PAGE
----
RIGHT now Sevilla, Andalucia and Spain at large is a place where you can feel the civil unrest bubbling underneath the surface.
Turn the corner into any of the large municipal squares and almost every day you´ll be greeted by the shouts and whistles of marchers demonstrating against the cutbacks in health care, education and welfare. Also at the top of the protesters´ agendas is the fight against residents´ evictions both from their own homes after defaulting on their mortgages and most recently from the once vacant houses they have occupied in order to stay off the street.
A country decimated by unemployment has left huge swathes unable to afford to pay for their accommodation, and with over 130,000 unsellable properties lying empty in Sevilla alone, many have taken to squatting in what have become known as Corralas. This isn´t squatting in the sense that you may be familiar with, ie young, crusty types who break into posh houses and then proceed to turn them into a burned out, graffitti´d crack den. (you have to excuse me for turning into the Daily Mail for a moment). These are entire families, including young children and the elderly, who out of sheer desperation have taken measures into their own hands and occupied vacant buildings, facing often draconian measures by the properties´ owners and the authorities.
This anti-eviction movement dates back to long before the current property fueled financial crisis, where in Sevilla since the 1980s there´s been a slow, insidious campaign to oust some long standing residents who have somehow avoided rent adjustments over the years and as a result limited profitable returns for their landlords. Often any maintenance of the buildings has been slowly withdrawn leaving the buildings in such a run down state that there has been no alternative but for residents to move out. Such as in the Case of Casa Pumarejo, which lies just within the walls of the historic city centre, bordering with the working class district of the Macarena.
Dominating Plaza Pumarejo and dating back to the 18th Century, this impressive building has claimed many uses in its time, including a prison the civil war, a hospice, a school for adults and after a conversion of the second and third floors at the end of the 19th Century, the heart and home to many local residents. However since the 1990´s it has fallen into a state of disrepair, with the owners deciding they´d rather sell the historic building to a hotel group, using the tried and tested method of withholding vital maintenance in order to force the remaining residents out.
But their attempts have been thwarted at every turn, and rather than buckle and give into their demands, the residents´ resolve has been strengthened, and a fiercely active community created. As well as protecting the rights of the tenants within Casa Pumarejo, a whole network of community projects have grown out of this elegantly crumbling shell. Just take a peak at the Plataforma Pumarejo website and there are a whole raft of services and facilities available from a library, Italian cinema, a kind of legal aid office, Spanish classes, a sewing group and yoga. All are self-generated and directed towards the local community, and have more than a hint of an anarchic kick back against the system. None more so than ´The Puma´, a local currency used for exchanging goods and services within the local area.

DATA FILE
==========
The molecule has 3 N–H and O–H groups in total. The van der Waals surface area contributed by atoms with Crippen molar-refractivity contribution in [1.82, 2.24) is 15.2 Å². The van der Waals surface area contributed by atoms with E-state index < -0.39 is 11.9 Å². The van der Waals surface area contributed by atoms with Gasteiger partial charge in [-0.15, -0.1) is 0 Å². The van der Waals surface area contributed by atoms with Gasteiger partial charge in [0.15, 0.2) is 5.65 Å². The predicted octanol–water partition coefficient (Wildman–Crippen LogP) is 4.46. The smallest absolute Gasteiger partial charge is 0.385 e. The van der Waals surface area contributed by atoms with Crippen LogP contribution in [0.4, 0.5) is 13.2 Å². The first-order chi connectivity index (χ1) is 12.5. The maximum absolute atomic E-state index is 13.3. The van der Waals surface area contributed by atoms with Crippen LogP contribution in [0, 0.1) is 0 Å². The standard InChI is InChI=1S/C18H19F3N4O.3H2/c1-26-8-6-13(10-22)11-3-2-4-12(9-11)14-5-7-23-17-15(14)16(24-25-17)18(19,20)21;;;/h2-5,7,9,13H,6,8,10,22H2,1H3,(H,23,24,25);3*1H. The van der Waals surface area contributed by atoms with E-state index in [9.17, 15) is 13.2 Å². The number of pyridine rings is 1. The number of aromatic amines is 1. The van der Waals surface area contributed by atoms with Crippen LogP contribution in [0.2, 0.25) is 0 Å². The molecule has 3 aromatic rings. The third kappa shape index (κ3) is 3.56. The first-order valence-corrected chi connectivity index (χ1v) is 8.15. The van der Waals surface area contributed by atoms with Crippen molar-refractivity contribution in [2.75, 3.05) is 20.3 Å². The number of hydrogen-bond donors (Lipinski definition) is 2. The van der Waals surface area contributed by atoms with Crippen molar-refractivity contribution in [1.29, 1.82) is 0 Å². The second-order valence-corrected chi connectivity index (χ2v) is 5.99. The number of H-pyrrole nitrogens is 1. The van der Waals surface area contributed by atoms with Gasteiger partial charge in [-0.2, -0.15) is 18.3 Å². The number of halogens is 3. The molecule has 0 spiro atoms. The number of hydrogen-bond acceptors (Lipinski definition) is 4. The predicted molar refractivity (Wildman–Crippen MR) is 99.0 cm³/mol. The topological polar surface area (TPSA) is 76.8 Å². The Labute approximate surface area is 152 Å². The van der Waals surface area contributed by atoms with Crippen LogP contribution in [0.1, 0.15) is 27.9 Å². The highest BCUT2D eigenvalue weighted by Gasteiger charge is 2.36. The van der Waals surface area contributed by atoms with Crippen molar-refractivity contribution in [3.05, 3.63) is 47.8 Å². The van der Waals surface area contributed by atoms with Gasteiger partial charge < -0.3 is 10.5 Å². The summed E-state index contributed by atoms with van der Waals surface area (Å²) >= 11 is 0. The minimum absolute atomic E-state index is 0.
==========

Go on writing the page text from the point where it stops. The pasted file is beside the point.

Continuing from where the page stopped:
The Puma is part of an exchange program where instead of paying someone with Euros you exchange Pumas (1 Puma = 1 Euro), as long as you are both part of the Puma network. Signed up are a variety of companies and individuals supplying goods and services such as locally grown vegetables, artisan bread, natural beauty products, bicycle repairs and osteopaths to name but a few. But if you´re not ready to sign up to be part of the Puma Network, you can dip your toe into the inviting local exchange waters by coming down to the monthly market happening every second Saturday of the month, where all the suppliers ply their goods and trades and you can buy Pumas from a desk at the entrance of the building. I bought the most amazingly delicious homemade bread from the aptly named ´Anarchopan´, and was sorely tempted by some seasonal veg straight from the huerta (veg patch), but rather annoyingly had just done my shopping at the nearby Feria Market.
On these days Plaza Pumarejo heaves with a warm haze of community spirit and Cruz Campo beer, that makes me want to close my Santander bank account and deal only in Pumas from that day forth. Just in the act of exchanging my Euros and buying that loaf of bread, I felt the inner anarchist bursting out from inside me. Who knows next time I might go wild and buy some bread AND vegetables, by which point me and ´The System´ will be over for good.
Monthly market Plaza Pumarejo, second Saturday of the month from 12pm October – May, 8pm onwards June – September